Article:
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Seattle-based salvage company preparing to recover pieces of maritime history off Washington coast

A Seattle-based salvage company located the wreckage last year using sonar more than 1,000 feet deep off the coast and announced the discovery in December.

NEAH BAY, Wash. — A Seattle crew is preparing for a series of dives off Washington's coast to salvage some of the SS Pacific and some of its gold.

In the winter of 1875, the SS Pacific was traveling from Seattle to San Francisco when it collided with a sailing ship in the night and sank off Cape Flattery near Neah Bay. At least 325 people were killed and only two people survived.

Also on board were tons of oats and hops, hides, 230 tons of coal, and a substantial amount of gold.

A Seattle-based salvage company located the wreckage last year using sonar more than 1,000 feet deep off the coast and announced the discovery in December.

Now, with legal documents granting Rockfish, Inc. exclusive salvage rights, CEO Jeff Hummel and his team are making preparations for their first dive. 

"Our next step is totally different because now we have to worry about detecting, you know, metal and we have to worry about recovering these different-sized objects," said Sarah Haberstroh, who is leading the team running remotely operated vehicles for the mission.

The team is currently building three larger remote vehicles to handle the harsh conditions of the ocean and what is anticipated to be heavier lifting. The goal is to run two at a time; one for finding gold, the other for collecting the gold, either by grabbing it or vacuuming it up.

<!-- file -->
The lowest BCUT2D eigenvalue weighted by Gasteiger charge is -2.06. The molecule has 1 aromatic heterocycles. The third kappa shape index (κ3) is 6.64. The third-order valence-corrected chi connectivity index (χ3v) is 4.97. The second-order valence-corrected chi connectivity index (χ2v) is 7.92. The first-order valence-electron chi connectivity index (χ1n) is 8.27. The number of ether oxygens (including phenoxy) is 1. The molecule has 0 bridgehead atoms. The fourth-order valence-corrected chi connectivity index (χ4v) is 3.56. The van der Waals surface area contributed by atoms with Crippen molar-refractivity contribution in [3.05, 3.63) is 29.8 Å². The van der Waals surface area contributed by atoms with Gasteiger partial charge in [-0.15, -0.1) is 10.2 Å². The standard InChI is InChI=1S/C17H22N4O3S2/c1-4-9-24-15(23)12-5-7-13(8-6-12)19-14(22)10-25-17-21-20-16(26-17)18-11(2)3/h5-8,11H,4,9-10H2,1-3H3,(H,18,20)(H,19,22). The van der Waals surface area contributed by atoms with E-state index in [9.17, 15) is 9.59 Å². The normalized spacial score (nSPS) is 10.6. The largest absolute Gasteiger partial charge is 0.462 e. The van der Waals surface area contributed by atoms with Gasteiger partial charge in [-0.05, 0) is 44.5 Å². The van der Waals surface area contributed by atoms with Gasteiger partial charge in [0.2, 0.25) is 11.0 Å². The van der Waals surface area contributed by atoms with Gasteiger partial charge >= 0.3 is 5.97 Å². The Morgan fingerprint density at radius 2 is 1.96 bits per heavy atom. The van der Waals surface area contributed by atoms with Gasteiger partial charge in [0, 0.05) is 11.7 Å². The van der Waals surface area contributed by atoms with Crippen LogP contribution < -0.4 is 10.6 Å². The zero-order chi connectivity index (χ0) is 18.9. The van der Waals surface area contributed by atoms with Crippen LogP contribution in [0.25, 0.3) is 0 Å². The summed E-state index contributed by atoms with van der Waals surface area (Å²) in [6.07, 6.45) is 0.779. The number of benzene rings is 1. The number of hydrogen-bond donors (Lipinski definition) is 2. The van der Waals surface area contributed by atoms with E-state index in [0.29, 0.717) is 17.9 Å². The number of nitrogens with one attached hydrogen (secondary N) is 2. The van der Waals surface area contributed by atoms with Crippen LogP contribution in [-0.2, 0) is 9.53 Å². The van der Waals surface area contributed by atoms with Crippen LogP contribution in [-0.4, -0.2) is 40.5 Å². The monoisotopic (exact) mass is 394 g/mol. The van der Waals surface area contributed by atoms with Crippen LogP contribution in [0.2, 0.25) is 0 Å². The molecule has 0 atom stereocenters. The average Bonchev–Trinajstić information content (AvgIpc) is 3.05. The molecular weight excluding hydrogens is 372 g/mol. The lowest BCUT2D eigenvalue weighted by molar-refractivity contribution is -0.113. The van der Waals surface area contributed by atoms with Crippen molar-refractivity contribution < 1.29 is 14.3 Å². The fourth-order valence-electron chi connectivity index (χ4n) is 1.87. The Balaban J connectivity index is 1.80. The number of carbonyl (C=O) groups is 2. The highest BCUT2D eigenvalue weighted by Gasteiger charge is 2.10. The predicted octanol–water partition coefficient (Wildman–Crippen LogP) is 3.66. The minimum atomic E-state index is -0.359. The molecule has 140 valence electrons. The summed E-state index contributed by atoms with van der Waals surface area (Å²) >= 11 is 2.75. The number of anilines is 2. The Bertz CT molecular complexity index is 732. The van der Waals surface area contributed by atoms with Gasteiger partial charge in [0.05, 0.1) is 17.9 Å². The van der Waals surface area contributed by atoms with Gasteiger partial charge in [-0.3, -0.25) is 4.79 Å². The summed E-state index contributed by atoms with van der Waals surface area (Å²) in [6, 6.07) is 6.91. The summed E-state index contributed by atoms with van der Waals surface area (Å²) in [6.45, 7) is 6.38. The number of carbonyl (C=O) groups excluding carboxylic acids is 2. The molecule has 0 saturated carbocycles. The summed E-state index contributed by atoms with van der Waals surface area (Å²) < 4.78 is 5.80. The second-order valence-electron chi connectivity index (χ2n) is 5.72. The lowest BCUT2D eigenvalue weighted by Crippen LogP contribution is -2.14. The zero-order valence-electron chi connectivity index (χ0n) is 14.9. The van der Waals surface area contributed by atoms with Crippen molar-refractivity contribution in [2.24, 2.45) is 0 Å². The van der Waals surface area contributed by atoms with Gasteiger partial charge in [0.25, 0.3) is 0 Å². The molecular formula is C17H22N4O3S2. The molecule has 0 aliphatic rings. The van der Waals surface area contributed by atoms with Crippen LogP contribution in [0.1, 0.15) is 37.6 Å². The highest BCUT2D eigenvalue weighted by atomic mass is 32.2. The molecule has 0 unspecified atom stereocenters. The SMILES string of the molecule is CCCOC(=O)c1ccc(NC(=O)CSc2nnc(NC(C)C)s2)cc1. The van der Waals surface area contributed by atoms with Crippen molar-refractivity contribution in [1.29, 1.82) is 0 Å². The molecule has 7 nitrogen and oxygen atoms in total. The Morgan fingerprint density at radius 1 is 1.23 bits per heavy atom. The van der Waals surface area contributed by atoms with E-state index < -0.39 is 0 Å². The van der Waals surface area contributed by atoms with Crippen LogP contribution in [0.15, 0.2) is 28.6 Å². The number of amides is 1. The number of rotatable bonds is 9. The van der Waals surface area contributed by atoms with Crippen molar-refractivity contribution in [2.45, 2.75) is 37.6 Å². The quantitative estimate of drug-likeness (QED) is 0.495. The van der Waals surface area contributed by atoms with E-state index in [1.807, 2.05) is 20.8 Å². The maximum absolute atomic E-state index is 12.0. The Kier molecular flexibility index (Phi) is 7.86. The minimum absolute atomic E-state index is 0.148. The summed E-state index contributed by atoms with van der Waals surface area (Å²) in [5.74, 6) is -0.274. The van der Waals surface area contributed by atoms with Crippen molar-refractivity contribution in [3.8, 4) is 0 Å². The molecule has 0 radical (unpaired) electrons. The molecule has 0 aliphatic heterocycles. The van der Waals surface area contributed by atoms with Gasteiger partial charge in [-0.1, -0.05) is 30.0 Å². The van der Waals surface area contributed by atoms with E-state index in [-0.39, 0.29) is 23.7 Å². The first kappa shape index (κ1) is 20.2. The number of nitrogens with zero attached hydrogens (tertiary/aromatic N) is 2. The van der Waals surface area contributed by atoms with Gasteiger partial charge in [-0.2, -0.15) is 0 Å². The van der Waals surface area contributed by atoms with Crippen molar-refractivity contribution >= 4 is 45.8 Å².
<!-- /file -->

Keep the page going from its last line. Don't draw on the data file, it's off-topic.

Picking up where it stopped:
"So, you have to have a robot that can do, instead of just three functions, it has to be able to do like twenty functions," Haberstroh said.

The team is preparing for a stronger current, making it difficult to navigate. Plans for a new guidance system and the larger remote vehicles should help with that before they head out to the ocean later this summer to begin the search.

Hummel and his team have done extensive research on the S-S Pacific's West Coast run between San Francisco and Victoria, B.C. Hummel believes there were more people aboard than the official estimate - many of whom were prospectors.

"There was actually 50-100 people who had gold on their person in substantial quantities," Hummel said. "And so, when they ended up in the water, they had to decide, am I going to sink to the bottom or am I going to let go of my gold? And I would think the obvious conclusion is that they would have let go of their gold."

Based on information from an article in the Daily British Colonist newspaper dated Nov. 9, 1875, up to $17 million in gold could have been on the ship when it sank.

But gold is only half the prize. 

Hummel said they expect to find items made of wool, cotton and leather, along with personal photographs and other items.

"It's our responsibility to preserve those and put them on display so people can enjoy this incredible time capsule to a very specific moment in northwest history," Hummel said.

The other major undertaking will be pulling one of the paddlewheels out of the mud and floating all 40,000 pounds to the surface. Hummel said that will take a larger boat and barge. That mission is still a few years out.

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